Facebook itself doesn't develop technology or offer a 'product' as does a company like IBM (IBM) or even Apple (AAPL). Facebook 's entire model is based on advertising, and now they have been buying companies that actually build and develop technology. But the core of Facebook is essentially, a house of cards built on the egos of its users and the illusionary world they allow people to create for themselves. This is not a stable business!
None of this is going to be reflected in the numbers, it's hard to quantify. Even with a huge collapse Facebook is going to be around probably forever, but shareholders should take note of these major demographic trends that can cause a severe decline in the stock price as well as en-masse abandonment of the platform, at least from it's US users. In foreign markets, it's not clear if Facebook can be the dominating platform, as countries have their own platforms specific to their own culture, the best example being Russia's VK which penetrates 99% of the market. Other countries have their own respective VK's - so it's not clear if Facebook could make up for the US issue with non-US business.
Finally, Facebook is littered with spam and fake accounts. Facebook claims to be aware of this issue, but it continues to be an ongoing problem. Local Police are even creating fake accounts for the purpose of monitoring local activity:
Police departments around the nation have taken predictive crime prevention to a new level by building fake user accounts, as well as posing as genuine people to gather information about local events, Tech.Mic reports.
Local agents put on a "digital mask" and pose as "members of the community," allowing them to gather personal information about suspects they consider a high risk of being involved in a future crime or have existing charges.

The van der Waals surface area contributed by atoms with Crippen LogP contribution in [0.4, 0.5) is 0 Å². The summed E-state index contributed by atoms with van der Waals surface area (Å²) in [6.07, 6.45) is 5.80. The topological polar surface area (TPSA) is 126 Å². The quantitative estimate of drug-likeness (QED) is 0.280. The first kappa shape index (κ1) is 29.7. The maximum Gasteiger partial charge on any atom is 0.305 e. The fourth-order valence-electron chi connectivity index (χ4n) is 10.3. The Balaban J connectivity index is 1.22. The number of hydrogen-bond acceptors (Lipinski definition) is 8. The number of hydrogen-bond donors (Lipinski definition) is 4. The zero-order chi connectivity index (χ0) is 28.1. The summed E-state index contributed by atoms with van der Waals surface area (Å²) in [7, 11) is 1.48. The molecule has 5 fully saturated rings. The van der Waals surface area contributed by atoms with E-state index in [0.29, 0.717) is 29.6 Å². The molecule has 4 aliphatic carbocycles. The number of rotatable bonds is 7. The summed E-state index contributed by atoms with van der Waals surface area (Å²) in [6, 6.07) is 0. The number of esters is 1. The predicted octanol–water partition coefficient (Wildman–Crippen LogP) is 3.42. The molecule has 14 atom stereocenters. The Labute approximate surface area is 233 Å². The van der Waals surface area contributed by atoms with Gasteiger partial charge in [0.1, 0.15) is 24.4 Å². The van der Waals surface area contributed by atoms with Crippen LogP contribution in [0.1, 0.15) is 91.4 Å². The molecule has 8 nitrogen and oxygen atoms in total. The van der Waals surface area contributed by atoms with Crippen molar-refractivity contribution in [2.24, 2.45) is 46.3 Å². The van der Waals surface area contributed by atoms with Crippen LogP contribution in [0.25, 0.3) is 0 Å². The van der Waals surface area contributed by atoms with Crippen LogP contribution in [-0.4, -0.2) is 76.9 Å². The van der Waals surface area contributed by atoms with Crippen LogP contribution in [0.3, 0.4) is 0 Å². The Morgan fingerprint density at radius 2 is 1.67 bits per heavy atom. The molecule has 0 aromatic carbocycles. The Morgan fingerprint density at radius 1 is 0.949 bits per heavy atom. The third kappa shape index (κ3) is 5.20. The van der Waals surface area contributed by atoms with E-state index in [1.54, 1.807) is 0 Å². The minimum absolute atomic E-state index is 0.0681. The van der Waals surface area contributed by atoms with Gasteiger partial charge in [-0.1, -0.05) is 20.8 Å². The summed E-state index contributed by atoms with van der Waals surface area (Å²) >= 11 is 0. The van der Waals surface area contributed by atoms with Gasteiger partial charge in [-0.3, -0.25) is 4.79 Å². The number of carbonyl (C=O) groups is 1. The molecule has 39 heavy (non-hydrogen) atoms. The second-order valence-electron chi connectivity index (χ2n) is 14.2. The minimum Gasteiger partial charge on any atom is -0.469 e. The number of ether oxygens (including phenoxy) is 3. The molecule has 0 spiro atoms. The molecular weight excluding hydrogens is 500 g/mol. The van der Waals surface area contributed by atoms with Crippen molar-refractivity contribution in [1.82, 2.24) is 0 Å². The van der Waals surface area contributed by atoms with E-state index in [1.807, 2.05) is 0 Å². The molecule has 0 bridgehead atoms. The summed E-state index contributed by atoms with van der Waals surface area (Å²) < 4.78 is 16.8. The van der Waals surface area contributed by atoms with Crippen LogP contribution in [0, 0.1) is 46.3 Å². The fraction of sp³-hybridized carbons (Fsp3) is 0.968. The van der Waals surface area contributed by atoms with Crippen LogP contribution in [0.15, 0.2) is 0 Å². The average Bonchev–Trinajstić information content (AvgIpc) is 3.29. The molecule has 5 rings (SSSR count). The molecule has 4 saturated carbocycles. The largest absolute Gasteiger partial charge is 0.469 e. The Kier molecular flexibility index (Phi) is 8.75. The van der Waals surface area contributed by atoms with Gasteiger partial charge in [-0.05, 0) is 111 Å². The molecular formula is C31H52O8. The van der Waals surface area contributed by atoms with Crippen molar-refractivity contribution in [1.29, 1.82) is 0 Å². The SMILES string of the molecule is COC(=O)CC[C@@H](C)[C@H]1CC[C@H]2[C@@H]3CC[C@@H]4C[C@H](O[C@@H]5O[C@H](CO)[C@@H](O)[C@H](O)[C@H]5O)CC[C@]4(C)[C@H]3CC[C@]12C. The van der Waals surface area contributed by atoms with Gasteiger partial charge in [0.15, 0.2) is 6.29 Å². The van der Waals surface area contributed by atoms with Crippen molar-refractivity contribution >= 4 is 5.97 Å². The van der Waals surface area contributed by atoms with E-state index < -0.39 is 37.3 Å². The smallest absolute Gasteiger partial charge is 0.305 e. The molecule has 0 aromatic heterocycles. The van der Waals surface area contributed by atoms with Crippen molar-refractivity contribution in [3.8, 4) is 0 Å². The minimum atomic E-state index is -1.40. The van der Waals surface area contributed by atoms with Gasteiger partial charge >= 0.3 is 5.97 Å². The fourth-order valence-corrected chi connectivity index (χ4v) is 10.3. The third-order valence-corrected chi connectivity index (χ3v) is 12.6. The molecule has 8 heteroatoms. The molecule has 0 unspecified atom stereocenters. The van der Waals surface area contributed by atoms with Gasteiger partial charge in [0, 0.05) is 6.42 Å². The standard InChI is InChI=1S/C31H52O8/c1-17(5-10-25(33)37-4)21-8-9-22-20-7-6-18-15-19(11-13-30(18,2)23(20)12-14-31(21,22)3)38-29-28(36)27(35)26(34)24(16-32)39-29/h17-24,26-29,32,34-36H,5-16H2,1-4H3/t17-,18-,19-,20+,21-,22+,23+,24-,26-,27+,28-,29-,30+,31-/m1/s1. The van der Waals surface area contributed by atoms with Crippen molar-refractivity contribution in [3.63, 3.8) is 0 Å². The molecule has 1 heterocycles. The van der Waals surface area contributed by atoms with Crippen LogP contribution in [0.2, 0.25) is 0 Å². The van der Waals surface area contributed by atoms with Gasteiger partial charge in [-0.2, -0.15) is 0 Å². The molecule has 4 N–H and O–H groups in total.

In a social media guide for law enforcement officialspublished by the Justice Department, the document details, officers create fraudulent profiles even though Facebook officially bans the practice.
That's right - the Police have a guide on the creation of fake accounts in order to participate in the growing field of 'pre-crime' published by the Department of Justice. You can download and read this manual by clicking here. From the introduction:
Police departments also have begun to explore the use of social media to obtain information, especially for tactical purposes, such as gathering information about threats of mob violence, riots, or isolated criminal activity during otherwiselawful mass demonstrations.
There's even guides on how to create a fake account on sites like lifehacker.com - that's not considering the companies that have made a business out of facebook-spam including but not limited to the US Military, via their Ntrepid software:
The U.S. Military is about to get into the business of lurking on forums and hanging around social media sites in a big way. Central Command (Centcom) is teaming up with a company called Ntrepid on software that will allow military users to create and manage multiple fake-but-convincing social media accounts, "replete with background, history, supporting details, and cyber presences that are technically, culturally and geographically consistent."
The military says these sockpuppet accounts will support "classified blogging activities on foreign-language websites to enable Centcom to counter violent extremist and enemy propaganda outside the US."